10 Tips for Creating a Killer Cryptocurrency Portfolio (Updated 2019)
The purpose of this article is to help cryptocurrency investors wade through the mania to create a well rounded portfolio that will stand the test of time. These tips will break down different aspects of cryptocurrencies and digital assets which should be considered when determining if a certain coin is a promising addition to your portfolio. This list is designed to be a starting block for your crypto race and not an exhaustive guide complete with every possible detail. In the end, it is up to the individual to decide which asset is best for their portfolio.
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1. Circulation Supply, Total Supply, & Market Cap
One of the first things I examine when evaluating a coin is the market cap. I check to see if the market cap is reasonable for the target market it is aiming to disrupt. I consider how it relates to the coins which have a similar market cap and imagine what the market cap could be in a year or two. With this rough estimate, I get a general idea of how the value of the coin will change in the future. Keep in mind how the circulation supply will grow over this period. The reason this is important is because if you expect a 10% growth in the total market cap over the next year for a coin, but the circulation supply is growing faster than 10% per year, then the price of the coin would actually decrease. By looking at this, we generate a rough growth expectation for the coin.
There are several key elements to evaluate when looking at the circulation supply. One of the first being how fast the circulation supply is expanding. This means at what rate are new coins being introduced into circulation. The faster new coins are brought into circulation, the more difficult it will be for the coin to climb in price. Next, note what portion of the total supply is occupied by the circulation supply. As the circulation supply reaches the total supply, this means fewer coins will be brought into circulation and could force a price ramp up. On the other hand, if the circulation supply is only a fraction of the total supply, this indicates the price will be influenced by future dilution in the market.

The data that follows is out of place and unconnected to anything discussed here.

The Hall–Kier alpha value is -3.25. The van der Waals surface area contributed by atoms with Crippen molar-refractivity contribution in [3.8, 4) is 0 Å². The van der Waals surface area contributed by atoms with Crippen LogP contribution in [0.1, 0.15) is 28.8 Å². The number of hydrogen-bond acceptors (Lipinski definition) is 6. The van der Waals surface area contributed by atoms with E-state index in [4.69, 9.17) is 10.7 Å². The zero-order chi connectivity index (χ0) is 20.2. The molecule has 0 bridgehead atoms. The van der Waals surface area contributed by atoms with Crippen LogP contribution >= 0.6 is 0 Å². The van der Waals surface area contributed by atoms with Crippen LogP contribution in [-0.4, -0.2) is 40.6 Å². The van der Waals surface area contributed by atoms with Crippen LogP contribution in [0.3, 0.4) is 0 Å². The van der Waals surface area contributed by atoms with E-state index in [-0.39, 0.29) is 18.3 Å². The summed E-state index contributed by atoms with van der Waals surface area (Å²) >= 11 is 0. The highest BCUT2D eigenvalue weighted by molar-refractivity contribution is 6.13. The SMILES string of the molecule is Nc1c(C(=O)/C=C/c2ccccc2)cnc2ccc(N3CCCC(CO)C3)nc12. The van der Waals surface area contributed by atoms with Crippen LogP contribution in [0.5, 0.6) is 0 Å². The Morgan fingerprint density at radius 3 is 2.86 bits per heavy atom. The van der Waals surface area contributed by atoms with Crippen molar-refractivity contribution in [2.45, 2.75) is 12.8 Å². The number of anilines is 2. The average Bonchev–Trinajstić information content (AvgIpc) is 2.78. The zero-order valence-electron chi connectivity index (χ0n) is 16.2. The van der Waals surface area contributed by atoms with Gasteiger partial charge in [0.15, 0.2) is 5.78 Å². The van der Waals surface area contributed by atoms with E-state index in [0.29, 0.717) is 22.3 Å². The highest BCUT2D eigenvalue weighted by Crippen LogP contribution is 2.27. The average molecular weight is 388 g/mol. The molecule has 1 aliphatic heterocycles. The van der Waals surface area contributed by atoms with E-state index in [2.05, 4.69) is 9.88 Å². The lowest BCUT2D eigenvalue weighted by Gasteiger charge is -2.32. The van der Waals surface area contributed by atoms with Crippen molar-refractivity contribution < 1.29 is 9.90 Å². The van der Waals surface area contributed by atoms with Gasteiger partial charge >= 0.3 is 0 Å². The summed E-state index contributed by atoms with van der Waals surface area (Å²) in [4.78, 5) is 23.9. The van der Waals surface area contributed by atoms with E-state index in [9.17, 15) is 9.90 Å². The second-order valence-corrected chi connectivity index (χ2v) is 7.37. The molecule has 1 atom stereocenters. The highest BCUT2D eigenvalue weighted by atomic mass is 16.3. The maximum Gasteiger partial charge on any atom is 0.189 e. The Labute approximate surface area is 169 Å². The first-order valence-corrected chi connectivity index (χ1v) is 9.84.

Let’s look at a simple example of how an increase in price impacts the market cap based on the circulation supply. Say we have two coins that are both worth $1, but one has a current circulation supply of 1,000 coins and one has a circulation supply of 1,000,000,000. If both of the coins increase in value by $1, that means the market cap of the small circulation supply coin will reach $2,000 and the large circulation supply coin will approach $2,000,000,000. This shows that while a change of $1 in one coin only changed the market cap by $1,000 in the other it increased the market cap by $1,000,000,000. This illustrates why it may be harder to increase the value of an asset which has a large circulation supply.